badger999
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Joined: 12/21/2012
where you at

I'm up on the Colorado river in Fort Mohave. Thanks for the input, who did you use for manufacturing? and where were they located? Have you ever heard of MJS Creations out of Pahrump Nevada? that's where i got my first estimate. So you say i should ask them to send me a couple samples. That's a good idea. I'm going to do that.
I will definitely look forward to hearing about your mistakes in hopes to avoid making the same mistakes myself. So you say no patent, well that will save me some money. though i would like you to know more about my game so as to be sure. a copy write is not to expensive, what about a trade mark, does that apply? Can i pm you some info about my game? You can have a look, offer some feedback. thanks
Badger

badger999
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Joined: 12/21/2012
samples

thanks, that's a great idea, I'm going to do that. What manufacturer did you use? and where are they located?
Badger

Itsdan
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Joined: 05/19/2013
One thing to try and get over

One thing to try and get over is the idea that someone is going to steal your idea. I posted my idea here on this site just a few days ago and the feedback was invaluable. If you can get your game into Walmart and the other stores you've listed you'll have done something almost none of the big game companies have been able to do by the way, something to think about.

Trademark applies to the name of the game mainly, in theory it could apply to the name of a component or something in the game if you plan to utilize that as part of your branding.

Using a well known game as an example, Settlers of Catan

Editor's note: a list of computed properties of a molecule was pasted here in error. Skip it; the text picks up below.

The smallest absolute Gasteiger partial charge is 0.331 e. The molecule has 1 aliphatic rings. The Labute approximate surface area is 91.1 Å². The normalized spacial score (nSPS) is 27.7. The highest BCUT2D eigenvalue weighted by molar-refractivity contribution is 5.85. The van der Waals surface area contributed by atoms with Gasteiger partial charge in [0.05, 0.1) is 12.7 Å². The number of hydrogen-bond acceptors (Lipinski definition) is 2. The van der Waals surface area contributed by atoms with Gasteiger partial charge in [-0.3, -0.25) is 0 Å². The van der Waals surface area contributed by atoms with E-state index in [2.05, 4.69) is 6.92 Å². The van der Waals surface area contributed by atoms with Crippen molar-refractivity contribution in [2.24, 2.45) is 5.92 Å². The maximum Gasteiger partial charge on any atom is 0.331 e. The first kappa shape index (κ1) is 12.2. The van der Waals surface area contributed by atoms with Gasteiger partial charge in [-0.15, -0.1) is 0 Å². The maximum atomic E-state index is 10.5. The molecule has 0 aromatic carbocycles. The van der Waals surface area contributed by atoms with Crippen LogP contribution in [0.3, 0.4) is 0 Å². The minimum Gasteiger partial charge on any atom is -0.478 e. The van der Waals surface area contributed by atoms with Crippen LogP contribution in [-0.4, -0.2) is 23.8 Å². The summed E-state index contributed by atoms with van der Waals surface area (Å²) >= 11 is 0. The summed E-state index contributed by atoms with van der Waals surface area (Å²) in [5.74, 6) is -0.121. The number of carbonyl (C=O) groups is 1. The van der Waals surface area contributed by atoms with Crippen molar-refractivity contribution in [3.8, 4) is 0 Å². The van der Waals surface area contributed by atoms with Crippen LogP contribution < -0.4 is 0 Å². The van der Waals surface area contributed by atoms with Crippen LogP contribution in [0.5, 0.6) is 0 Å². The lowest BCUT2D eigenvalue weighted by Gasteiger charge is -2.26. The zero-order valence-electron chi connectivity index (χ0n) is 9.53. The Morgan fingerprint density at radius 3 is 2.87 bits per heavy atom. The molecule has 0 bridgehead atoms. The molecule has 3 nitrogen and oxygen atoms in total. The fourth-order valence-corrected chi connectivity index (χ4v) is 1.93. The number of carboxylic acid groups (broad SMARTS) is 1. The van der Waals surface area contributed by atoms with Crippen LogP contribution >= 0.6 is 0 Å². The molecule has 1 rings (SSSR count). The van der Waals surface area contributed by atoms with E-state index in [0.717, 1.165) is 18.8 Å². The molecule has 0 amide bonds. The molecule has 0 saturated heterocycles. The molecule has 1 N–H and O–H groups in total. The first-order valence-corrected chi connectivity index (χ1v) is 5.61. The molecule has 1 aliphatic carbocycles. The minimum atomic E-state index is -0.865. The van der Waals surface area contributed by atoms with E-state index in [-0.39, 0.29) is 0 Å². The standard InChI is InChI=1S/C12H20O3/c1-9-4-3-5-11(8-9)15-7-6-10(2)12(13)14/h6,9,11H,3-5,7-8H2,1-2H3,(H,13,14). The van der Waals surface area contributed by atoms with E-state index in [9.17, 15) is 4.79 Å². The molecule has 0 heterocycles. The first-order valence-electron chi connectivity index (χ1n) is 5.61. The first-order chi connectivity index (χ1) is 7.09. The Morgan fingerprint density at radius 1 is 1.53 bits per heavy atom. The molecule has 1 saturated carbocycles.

Copyright: All the artwork on the tiles, rulebook, cards, box, etc (this is one copyright you dont need to register every piece individually)

Trademark: Settlers of Catan, possibly Catan as a generic form.

I'm not saying that's what they DID trademark but that's how it would apply. Patents apply to inventions primarily. You can't patent mechanics generally, so you'd have to be really clever to find something worth patenting that also hasn't been done before.

badger999
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Joined: 12/21/2012
THANKS

hey thank you, so it looks like i will start with a copy write, possibly trademark the name, and a patent is unnecessary. That's good the patent cost the mostalready the info i have gotten in just one day has been helpful. I'm sure you understand my hesitance in posting my whole game and theory right out the gate. but i have just about heard that from enough people that i believe i will post my game for the critics to have at it. I need to hear what the general public has to say about it before i spend to much anyways. and thanks again

RGaffney
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Joined: 09/26/2011
the Board Game Industry

the Board Game Industry really does rely on the Honor System quite a bit.

Sears does not

There are only a few big game publishers, and by "big" I mean they may have 10 people working there. They know each other, they know the good freelance designers, they know if somebody rips them off and steals something, and they know if they take your idea and give it a new name they won't get sued, but they won't get any more of your brilliant ideas either, and that's not worth it to them. (also they will get a bad name in the industry)